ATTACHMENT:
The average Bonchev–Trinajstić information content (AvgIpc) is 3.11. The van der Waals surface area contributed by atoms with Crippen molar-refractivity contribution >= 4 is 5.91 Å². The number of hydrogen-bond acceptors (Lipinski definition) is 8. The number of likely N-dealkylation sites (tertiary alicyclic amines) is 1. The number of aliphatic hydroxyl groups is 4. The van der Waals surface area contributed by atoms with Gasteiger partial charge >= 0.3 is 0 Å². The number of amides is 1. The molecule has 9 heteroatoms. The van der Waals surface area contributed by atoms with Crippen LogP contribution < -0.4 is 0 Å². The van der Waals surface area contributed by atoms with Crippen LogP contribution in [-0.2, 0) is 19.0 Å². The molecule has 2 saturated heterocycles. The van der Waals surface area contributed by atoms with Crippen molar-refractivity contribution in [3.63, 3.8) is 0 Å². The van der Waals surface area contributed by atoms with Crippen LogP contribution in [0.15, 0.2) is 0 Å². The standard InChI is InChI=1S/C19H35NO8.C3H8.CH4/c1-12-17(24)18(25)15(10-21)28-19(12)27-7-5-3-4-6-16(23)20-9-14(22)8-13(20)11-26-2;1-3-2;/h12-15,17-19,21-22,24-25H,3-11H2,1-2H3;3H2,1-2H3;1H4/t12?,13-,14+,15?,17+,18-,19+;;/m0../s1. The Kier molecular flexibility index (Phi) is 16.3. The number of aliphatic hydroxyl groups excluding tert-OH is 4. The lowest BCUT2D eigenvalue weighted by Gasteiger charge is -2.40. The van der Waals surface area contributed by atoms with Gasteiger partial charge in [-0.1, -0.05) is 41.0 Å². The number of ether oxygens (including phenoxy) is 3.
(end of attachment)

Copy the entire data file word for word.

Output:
The average Bonchev–Trinajstić information content (AvgIpc) is 3.11. The van der Waals surface area contributed by atoms with Crippen molar-refractivity contribution >= 4 is 5.91 Å². The number of hydrogen-bond acceptors (Lipinski definition) is 8. The number of likely N-dealkylation sites (tertiary alicyclic amines) is 1. The number of aliphatic hydroxyl groups is 4. The van der Waals surface area contributed by atoms with Gasteiger partial charge >= 0.3 is 0 Å². The number of amides is 1. The molecule has 9 heteroatoms. The van der Waals surface area contributed by atoms with Crippen LogP contribution < -0.4 is 0 Å². The van der Waals surface area contributed by atoms with Crippen LogP contribution in [-0.2, 0) is 19.0 Å². The molecule has 2 saturated heterocycles. The van der Waals surface area contributed by atoms with Crippen molar-refractivity contribution in [3.63, 3.8) is 0 Å². The van der Waals surface area contributed by atoms with Crippen LogP contribution in [0.15, 0.2) is 0 Å². The standard InChI is InChI=1S/C19H35NO8.C3H8.CH4/c1-12-17(24)18(25)15(10-21)28-19(12)27-7-5-3-4-6-16(23)20-9-14(22)8-13(20)11-26-2;1-3-2;/h12-15,17-19,21-22,24-25H,3-11H2,1-2H3;3H2,1-2H3;1H4/t12?,13-,14+,15?,17+,18-,19+;;/m0../s1. The Kier molecular flexibility index (Phi) is 16.3. The number of aliphatic hydroxyl groups excluding tert-OH is 4. The lowest BCUT2D eigenvalue weighted by Gasteiger charge is -2.40. The van der Waals surface area contributed by atoms with Gasteiger partial charge in [-0.1, -0.05) is 41.0 Å². The number of ether oxygens (including phenoxy) is 3.